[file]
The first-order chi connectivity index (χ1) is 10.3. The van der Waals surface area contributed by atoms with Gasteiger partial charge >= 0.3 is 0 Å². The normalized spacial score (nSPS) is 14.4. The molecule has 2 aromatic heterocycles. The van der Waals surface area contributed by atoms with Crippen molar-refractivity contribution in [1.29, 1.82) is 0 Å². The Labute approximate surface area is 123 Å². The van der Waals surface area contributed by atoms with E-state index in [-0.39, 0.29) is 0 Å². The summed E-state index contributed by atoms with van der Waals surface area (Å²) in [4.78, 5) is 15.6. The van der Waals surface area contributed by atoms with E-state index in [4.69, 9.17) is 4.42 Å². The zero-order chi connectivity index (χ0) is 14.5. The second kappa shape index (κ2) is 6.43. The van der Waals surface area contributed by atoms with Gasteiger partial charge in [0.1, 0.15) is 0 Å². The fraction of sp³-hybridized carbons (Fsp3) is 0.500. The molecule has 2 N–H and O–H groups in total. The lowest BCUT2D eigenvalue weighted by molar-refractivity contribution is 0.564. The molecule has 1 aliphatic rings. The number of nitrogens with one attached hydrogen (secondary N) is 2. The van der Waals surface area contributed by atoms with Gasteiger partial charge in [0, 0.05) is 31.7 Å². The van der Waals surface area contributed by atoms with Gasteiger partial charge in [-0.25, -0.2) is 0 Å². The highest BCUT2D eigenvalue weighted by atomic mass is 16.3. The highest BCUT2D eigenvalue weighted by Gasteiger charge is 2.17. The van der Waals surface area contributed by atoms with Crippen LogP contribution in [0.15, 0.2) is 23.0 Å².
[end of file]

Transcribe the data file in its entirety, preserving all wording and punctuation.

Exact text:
The first-order chi connectivity index (χ1) is 10.3. The van der Waals surface area contributed by atoms with Gasteiger partial charge >= 0.3 is 0 Å². The normalized spacial score (nSPS) is 14.4. The molecule has 2 aromatic heterocycles. The van der Waals surface area contributed by atoms with Crippen molar-refractivity contribution in [1.29, 1.82) is 0 Å². The Labute approximate surface area is 123 Å². The van der Waals surface area contributed by atoms with E-state index in [-0.39, 0.29) is 0 Å². The summed E-state index contributed by atoms with van der Waals surface area (Å²) in [4.78, 5) is 15.6. The van der Waals surface area contributed by atoms with E-state index in [4.69, 9.17) is 4.42 Å². The zero-order chi connectivity index (χ0) is 14.5. The second kappa shape index (κ2) is 6.43. The van der Waals surface area contributed by atoms with Gasteiger partial charge in [0.1, 0.15) is 0 Å². The fraction of sp³-hybridized carbons (Fsp3) is 0.500. The molecule has 2 N–H and O–H groups in total. The lowest BCUT2D eigenvalue weighted by molar-refractivity contribution is 0.564. The molecule has 1 aliphatic rings. The number of nitrogens with one attached hydrogen (secondary N) is 2. The van der Waals surface area contributed by atoms with Gasteiger partial charge in [0, 0.05) is 31.7 Å². The van der Waals surface area contributed by atoms with Gasteiger partial charge in [-0.25, -0.2) is 0 Å². The highest BCUT2D eigenvalue weighted by atomic mass is 16.3. The highest BCUT2D eigenvalue weighted by Gasteiger charge is 2.17. The van der Waals surface area contributed by atoms with Crippen LogP contribution in [0.15, 0.2) is 23.0 Å².